Whatever you’re facing right now, see it as an obstacle to be overcome. In every worthy endeavor, there’ll always be countless obstacles that emerge along the way. These obstacles are what separate the people who make it, and those who don’t. If you’re able to push through and overcome them, you’ll emerge a stronger person than before. It’ll be harder for anything to get you down in the future.

9. Analyze the situation – Focus on actionable steps

In every setback, there are going to be things that can’t be reversed since they have already occurred. You want to focus on things that can still be changed (salvageable) vs. things that have already happened and can’t be changed. The only time the situation changes is when you take steps to improve it. Rather than cry over spilt milk, work through your situation:

  1. What’s the situation?
  2. What’s stressing you about this situation?
  3. What are the next steps that’ll help you resolve them?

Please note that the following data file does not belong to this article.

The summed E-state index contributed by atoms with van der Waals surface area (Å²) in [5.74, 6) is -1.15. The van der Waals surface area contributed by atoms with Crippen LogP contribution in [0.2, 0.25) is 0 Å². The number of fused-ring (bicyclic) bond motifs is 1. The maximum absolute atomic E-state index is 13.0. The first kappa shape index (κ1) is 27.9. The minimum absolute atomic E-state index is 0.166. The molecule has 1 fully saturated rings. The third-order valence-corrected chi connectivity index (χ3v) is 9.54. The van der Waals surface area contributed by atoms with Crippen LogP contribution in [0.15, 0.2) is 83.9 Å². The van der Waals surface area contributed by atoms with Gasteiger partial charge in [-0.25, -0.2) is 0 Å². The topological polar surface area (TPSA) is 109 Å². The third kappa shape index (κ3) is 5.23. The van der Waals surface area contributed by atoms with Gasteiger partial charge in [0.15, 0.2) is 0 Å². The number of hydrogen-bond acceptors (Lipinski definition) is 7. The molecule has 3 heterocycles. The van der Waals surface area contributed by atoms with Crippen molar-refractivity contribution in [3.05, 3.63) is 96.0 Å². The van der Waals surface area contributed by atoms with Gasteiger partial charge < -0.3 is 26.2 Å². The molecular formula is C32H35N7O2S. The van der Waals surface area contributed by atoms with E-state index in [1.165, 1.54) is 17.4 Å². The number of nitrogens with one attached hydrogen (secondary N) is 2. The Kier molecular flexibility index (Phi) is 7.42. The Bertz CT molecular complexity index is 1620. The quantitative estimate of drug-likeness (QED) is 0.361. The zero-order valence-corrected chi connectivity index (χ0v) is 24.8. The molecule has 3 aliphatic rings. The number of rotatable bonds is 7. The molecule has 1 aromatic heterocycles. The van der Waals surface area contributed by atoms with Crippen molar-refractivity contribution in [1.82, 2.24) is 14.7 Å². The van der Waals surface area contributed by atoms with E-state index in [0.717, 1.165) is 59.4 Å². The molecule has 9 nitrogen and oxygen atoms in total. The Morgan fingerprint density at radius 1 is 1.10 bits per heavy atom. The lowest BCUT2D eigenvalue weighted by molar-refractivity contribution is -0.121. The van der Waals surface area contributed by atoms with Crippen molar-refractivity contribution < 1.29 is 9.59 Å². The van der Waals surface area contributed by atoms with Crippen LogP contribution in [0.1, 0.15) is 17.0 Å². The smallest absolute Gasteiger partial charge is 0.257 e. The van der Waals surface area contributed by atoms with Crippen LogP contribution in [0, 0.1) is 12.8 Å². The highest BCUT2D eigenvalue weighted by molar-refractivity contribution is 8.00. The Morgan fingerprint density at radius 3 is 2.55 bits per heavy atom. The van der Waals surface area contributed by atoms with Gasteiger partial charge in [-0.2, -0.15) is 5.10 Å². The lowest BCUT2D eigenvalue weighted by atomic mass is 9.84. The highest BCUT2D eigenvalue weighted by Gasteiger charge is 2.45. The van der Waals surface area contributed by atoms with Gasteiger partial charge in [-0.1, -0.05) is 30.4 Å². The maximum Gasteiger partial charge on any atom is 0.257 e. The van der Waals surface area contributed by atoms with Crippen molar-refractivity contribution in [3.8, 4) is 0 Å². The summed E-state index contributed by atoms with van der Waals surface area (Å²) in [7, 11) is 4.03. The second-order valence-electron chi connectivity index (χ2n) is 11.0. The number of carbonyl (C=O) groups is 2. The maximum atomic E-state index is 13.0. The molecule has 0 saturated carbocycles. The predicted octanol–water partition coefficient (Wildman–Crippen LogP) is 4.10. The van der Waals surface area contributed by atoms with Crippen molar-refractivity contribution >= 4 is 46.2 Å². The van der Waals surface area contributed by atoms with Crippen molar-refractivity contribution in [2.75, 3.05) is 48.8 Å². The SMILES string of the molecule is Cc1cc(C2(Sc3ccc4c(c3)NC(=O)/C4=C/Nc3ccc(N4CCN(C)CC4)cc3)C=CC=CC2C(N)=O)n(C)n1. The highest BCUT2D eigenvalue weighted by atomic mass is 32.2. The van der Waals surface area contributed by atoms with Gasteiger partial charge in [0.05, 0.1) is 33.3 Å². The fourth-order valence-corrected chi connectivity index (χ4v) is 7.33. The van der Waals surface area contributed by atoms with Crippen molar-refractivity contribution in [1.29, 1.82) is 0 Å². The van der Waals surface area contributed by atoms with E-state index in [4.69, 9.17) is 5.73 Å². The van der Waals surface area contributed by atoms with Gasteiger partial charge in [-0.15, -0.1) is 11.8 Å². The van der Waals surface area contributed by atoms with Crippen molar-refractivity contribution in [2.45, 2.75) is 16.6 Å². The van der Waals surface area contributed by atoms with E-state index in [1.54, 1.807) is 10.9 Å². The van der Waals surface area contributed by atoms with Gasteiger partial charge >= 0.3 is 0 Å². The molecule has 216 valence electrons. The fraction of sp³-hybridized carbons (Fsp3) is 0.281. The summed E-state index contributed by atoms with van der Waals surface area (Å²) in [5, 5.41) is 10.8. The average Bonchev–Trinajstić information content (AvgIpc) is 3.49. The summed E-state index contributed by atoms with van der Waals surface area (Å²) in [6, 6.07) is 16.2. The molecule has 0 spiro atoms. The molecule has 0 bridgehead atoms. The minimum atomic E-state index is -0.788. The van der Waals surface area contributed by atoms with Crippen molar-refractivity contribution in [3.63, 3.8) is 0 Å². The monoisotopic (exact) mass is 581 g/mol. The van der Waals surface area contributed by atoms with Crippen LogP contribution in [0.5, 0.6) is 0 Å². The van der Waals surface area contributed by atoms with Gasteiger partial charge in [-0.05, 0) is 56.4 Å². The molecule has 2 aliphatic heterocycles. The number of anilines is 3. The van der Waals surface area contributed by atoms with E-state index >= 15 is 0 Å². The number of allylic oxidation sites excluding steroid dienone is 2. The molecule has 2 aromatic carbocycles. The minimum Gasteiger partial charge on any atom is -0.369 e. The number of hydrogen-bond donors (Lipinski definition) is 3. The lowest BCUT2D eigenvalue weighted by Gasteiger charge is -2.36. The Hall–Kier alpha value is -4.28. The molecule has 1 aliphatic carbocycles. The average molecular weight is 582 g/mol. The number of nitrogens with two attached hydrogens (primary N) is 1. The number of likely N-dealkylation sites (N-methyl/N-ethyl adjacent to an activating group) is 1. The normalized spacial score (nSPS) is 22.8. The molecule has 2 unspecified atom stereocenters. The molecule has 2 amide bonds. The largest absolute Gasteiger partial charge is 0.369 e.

4. Take action on your next steps!

After you have identified your next steps, act on them. The key here is to focus on the actionable steps, not the inactionable steps. It’s about regaining control over the situation through direct action.

10. Identify how it occurred (so it won’t occur again next time)

A lot of times we react to our problems. The problem occurs, and we try to make the best out of what has happened within the context. While developing a healthy coping mechanism is important (which is what the other helping points are on), it’s also equally important, if not more, to understand how the problem arose. This way, you can work on preventing it from taking place next time, vs. dealing reactively with it.

Most of us probably think the problem is outside of our control, but reality is most of the times it’s fully preventable. It’s just a matter of how much responsibility you take over the problem.